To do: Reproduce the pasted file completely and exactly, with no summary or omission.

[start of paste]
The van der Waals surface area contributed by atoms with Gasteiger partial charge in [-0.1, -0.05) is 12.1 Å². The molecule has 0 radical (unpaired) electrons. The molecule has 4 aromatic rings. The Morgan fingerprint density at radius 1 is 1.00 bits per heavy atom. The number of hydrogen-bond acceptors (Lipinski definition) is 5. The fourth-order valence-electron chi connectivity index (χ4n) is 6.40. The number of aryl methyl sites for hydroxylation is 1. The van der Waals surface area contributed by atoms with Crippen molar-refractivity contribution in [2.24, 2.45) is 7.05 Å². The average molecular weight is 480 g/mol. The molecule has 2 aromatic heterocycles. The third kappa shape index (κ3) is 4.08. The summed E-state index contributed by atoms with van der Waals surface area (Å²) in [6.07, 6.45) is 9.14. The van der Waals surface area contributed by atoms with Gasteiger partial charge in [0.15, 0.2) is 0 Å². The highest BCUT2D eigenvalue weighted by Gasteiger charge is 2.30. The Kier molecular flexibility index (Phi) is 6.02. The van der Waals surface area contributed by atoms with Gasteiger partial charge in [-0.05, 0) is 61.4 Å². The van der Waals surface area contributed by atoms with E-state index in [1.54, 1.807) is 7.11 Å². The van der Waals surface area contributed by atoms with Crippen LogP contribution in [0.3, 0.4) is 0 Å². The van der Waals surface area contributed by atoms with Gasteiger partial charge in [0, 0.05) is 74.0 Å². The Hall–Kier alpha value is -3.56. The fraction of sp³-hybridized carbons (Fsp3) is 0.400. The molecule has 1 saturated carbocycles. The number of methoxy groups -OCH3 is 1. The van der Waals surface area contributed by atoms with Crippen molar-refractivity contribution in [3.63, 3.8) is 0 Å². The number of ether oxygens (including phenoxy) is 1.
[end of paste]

The van der Waals surface area contributed by atoms with Gasteiger partial charge in [-0.1, -0.05) is 12.1 Å². The molecule has 0 radical (unpaired) electrons. The molecule has 4 aromatic rings. The Morgan fingerprint density at radius 1 is 1.00 bits per heavy atom. The number of hydrogen-bond acceptors (Lipinski definition) is 5. The fourth-order valence-electron chi connectivity index (χ4n) is 6.40. The number of aryl methyl sites for hydroxylation is 1. The van der Waals surface area contributed by atoms with Crippen molar-refractivity contribution in [2.24, 2.45) is 7.05 Å². The average molecular weight is 480 g/mol. The molecule has 2 aromatic heterocycles. The third kappa shape index (κ3) is 4.08. The summed E-state index contributed by atoms with van der Waals surface area (Å²) in [6.07, 6.45) is 9.14. The van der Waals surface area contributed by atoms with Gasteiger partial charge in [0.15, 0.2) is 0 Å². The highest BCUT2D eigenvalue weighted by Gasteiger charge is 2.30. The Kier molecular flexibility index (Phi) is 6.02. The van der Waals surface area contributed by atoms with Gasteiger partial charge in [-0.05, 0) is 61.4 Å². The van der Waals surface area contributed by atoms with E-state index in [1.54, 1.807) is 7.11 Å². The van der Waals surface area contributed by atoms with Crippen LogP contribution in [0.3, 0.4) is 0 Å². The van der Waals surface area contributed by atoms with Gasteiger partial charge in [0, 0.05) is 74.0 Å². The Hall–Kier alpha value is -3.56. The fraction of sp³-hybridized carbons (Fsp3) is 0.400. The molecule has 1 saturated carbocycles. The number of methoxy groups -OCH3 is 1. The van der Waals surface area contributed by atoms with Crippen molar-refractivity contribution in [3.63, 3.8) is 0 Å². The number of ether oxygens (including phenoxy) is 1.